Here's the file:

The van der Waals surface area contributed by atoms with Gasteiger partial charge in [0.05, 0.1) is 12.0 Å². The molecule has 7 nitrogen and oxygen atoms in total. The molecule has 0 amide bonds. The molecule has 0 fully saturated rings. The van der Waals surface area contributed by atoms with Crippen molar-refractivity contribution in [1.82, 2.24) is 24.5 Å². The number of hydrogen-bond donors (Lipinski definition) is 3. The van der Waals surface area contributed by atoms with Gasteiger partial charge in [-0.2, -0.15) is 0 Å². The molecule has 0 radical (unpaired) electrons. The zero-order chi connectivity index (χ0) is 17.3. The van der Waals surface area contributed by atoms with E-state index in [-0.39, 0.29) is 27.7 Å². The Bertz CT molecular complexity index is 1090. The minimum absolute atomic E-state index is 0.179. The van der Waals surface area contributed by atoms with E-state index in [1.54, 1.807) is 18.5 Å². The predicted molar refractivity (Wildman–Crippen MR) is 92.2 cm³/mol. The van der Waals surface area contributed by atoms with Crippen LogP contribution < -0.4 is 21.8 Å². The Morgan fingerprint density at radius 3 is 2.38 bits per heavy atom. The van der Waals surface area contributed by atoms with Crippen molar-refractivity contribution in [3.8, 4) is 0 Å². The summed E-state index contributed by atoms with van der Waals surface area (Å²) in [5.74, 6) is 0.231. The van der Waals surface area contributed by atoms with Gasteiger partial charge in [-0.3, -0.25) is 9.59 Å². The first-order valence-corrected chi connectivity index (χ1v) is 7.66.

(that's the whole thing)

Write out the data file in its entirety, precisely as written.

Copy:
The van der Waals surface area contributed by atoms with Gasteiger partial charge in [0.05, 0.1) is 12.0 Å². The molecule has 7 nitrogen and oxygen atoms in total. The molecule has 0 amide bonds. The molecule has 0 fully saturated rings. The van der Waals surface area contributed by atoms with Crippen molar-refractivity contribution in [1.82, 2.24) is 24.5 Å². The number of hydrogen-bond donors (Lipinski definition) is 3. The van der Waals surface area contributed by atoms with Gasteiger partial charge in [-0.2, -0.15) is 0 Å². The molecule has 0 radical (unpaired) electrons. The zero-order chi connectivity index (χ0) is 17.3. The van der Waals surface area contributed by atoms with E-state index in [-0.39, 0.29) is 27.7 Å². The Bertz CT molecular complexity index is 1090. The minimum absolute atomic E-state index is 0.179. The van der Waals surface area contributed by atoms with E-state index in [1.54, 1.807) is 18.5 Å². The predicted molar refractivity (Wildman–Crippen MR) is 92.2 cm³/mol. The van der Waals surface area contributed by atoms with Crippen LogP contribution < -0.4 is 21.8 Å². The Morgan fingerprint density at radius 3 is 2.38 bits per heavy atom. The van der Waals surface area contributed by atoms with Crippen molar-refractivity contribution in [3.8, 4) is 0 Å². The summed E-state index contributed by atoms with van der Waals surface area (Å²) in [5.74, 6) is 0.231. The van der Waals surface area contributed by atoms with Gasteiger partial charge in [-0.3, -0.25) is 9.59 Å². The first-order valence-corrected chi connectivity index (χ1v) is 7.66.